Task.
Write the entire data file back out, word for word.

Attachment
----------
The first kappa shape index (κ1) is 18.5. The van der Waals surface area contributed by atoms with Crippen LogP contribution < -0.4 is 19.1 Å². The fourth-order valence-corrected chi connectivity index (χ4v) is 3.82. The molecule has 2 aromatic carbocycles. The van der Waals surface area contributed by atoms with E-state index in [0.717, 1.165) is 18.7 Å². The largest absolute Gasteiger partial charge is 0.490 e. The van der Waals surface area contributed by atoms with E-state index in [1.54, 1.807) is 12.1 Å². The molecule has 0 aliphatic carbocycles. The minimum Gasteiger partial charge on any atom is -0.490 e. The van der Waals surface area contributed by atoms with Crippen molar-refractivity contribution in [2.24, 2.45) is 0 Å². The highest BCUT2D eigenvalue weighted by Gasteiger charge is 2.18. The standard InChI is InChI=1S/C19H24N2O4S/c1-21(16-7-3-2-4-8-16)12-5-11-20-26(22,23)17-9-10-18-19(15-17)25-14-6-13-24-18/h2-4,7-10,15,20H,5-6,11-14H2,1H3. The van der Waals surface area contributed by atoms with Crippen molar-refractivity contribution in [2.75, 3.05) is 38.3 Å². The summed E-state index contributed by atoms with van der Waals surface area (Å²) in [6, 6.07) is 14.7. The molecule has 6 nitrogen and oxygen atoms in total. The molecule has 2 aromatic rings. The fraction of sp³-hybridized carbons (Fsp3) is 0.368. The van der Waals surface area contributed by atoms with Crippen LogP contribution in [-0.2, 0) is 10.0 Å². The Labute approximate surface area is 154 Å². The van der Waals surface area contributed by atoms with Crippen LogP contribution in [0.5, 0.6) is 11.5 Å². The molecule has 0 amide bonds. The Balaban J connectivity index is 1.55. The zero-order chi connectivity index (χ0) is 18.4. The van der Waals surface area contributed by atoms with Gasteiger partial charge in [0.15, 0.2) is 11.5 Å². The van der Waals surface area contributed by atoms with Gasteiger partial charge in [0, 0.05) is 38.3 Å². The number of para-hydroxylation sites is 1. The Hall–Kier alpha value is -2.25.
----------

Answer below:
The first kappa shape index (κ1) is 18.5. The van der Waals surface area contributed by atoms with Crippen LogP contribution < -0.4 is 19.1 Å². The fourth-order valence-corrected chi connectivity index (χ4v) is 3.82. The molecule has 2 aromatic carbocycles. The van der Waals surface area contributed by atoms with E-state index in [0.717, 1.165) is 18.7 Å². The largest absolute Gasteiger partial charge is 0.490 e. The van der Waals surface area contributed by atoms with E-state index in [1.54, 1.807) is 12.1 Å². The molecule has 0 aliphatic carbocycles. The minimum Gasteiger partial charge on any atom is -0.490 e. The van der Waals surface area contributed by atoms with Crippen molar-refractivity contribution in [2.24, 2.45) is 0 Å². The highest BCUT2D eigenvalue weighted by Gasteiger charge is 2.18. The standard InChI is InChI=1S/C19H24N2O4S/c1-21(16-7-3-2-4-8-16)12-5-11-20-26(22,23)17-9-10-18-19(15-17)25-14-6-13-24-18/h2-4,7-10,15,20H,5-6,11-14H2,1H3. The van der Waals surface area contributed by atoms with Crippen molar-refractivity contribution in [2.75, 3.05) is 38.3 Å². The summed E-state index contributed by atoms with van der Waals surface area (Å²) in [6, 6.07) is 14.7. The molecule has 6 nitrogen and oxygen atoms in total. The molecule has 2 aromatic rings. The fraction of sp³-hybridized carbons (Fsp3) is 0.368. The van der Waals surface area contributed by atoms with Crippen LogP contribution in [-0.2, 0) is 10.0 Å². The Labute approximate surface area is 154 Å². The van der Waals surface area contributed by atoms with Crippen LogP contribution in [0.5, 0.6) is 11.5 Å². The molecule has 0 amide bonds. The Balaban J connectivity index is 1.55. The zero-order chi connectivity index (χ0) is 18.4. The van der Waals surface area contributed by atoms with Gasteiger partial charge in [0.15, 0.2) is 11.5 Å². The van der Waals surface area contributed by atoms with Gasteiger partial charge in [0, 0.05) is 38.3 Å². The number of para-hydroxylation sites is 1. The Hall–Kier alpha value is -2.25.